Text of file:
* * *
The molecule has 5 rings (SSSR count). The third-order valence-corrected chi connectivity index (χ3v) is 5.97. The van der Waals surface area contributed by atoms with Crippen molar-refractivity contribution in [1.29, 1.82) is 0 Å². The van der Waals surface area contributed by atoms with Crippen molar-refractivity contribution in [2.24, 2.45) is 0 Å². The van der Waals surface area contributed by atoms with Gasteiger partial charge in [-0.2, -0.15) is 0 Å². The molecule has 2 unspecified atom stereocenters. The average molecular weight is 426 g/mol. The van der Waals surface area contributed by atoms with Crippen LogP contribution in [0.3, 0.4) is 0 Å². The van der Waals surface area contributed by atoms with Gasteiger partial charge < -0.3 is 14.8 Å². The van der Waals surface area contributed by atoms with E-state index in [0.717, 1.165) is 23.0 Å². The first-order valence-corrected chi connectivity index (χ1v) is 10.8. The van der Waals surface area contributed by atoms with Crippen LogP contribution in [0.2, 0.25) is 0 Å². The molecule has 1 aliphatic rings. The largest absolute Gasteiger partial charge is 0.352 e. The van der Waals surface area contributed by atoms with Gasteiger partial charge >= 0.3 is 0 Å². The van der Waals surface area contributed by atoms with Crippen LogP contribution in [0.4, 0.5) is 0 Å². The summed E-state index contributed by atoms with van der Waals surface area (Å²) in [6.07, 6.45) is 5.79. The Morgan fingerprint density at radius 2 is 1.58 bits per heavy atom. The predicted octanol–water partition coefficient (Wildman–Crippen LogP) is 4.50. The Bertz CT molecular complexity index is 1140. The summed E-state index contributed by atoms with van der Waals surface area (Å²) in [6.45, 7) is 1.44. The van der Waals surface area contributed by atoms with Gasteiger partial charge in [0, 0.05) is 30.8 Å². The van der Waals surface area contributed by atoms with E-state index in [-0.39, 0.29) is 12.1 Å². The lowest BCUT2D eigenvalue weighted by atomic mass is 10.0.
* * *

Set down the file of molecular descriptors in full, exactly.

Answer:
The molecule has 5 rings (SSSR count). The third-order valence-corrected chi connectivity index (χ3v) is 5.97. The van der Waals surface area contributed by atoms with Crippen molar-refractivity contribution in [1.29, 1.82) is 0 Å². The van der Waals surface area contributed by atoms with Crippen molar-refractivity contribution in [2.24, 2.45) is 0 Å². The van der Waals surface area contributed by atoms with Gasteiger partial charge in [-0.2, -0.15) is 0 Å². The molecule has 2 unspecified atom stereocenters. The average molecular weight is 426 g/mol. The van der Waals surface area contributed by atoms with Crippen LogP contribution in [0.3, 0.4) is 0 Å². The van der Waals surface area contributed by atoms with Gasteiger partial charge < -0.3 is 14.8 Å². The van der Waals surface area contributed by atoms with E-state index in [0.717, 1.165) is 23.0 Å². The first-order valence-corrected chi connectivity index (χ1v) is 10.8. The van der Waals surface area contributed by atoms with Crippen LogP contribution in [0.2, 0.25) is 0 Å². The molecule has 1 aliphatic rings. The largest absolute Gasteiger partial charge is 0.352 e. The van der Waals surface area contributed by atoms with Gasteiger partial charge >= 0.3 is 0 Å². The van der Waals surface area contributed by atoms with Crippen LogP contribution in [0.4, 0.5) is 0 Å². The summed E-state index contributed by atoms with van der Waals surface area (Å²) in [6.07, 6.45) is 5.79. The Morgan fingerprint density at radius 2 is 1.58 bits per heavy atom. The predicted octanol–water partition coefficient (Wildman–Crippen LogP) is 4.50. The Bertz CT molecular complexity index is 1140. The summed E-state index contributed by atoms with van der Waals surface area (Å²) in [6.45, 7) is 1.44. The van der Waals surface area contributed by atoms with Gasteiger partial charge in [0, 0.05) is 30.8 Å². The van der Waals surface area contributed by atoms with E-state index in [-0.39, 0.29) is 12.1 Å². The lowest BCUT2D eigenvalue weighted by atomic mass is 10.0.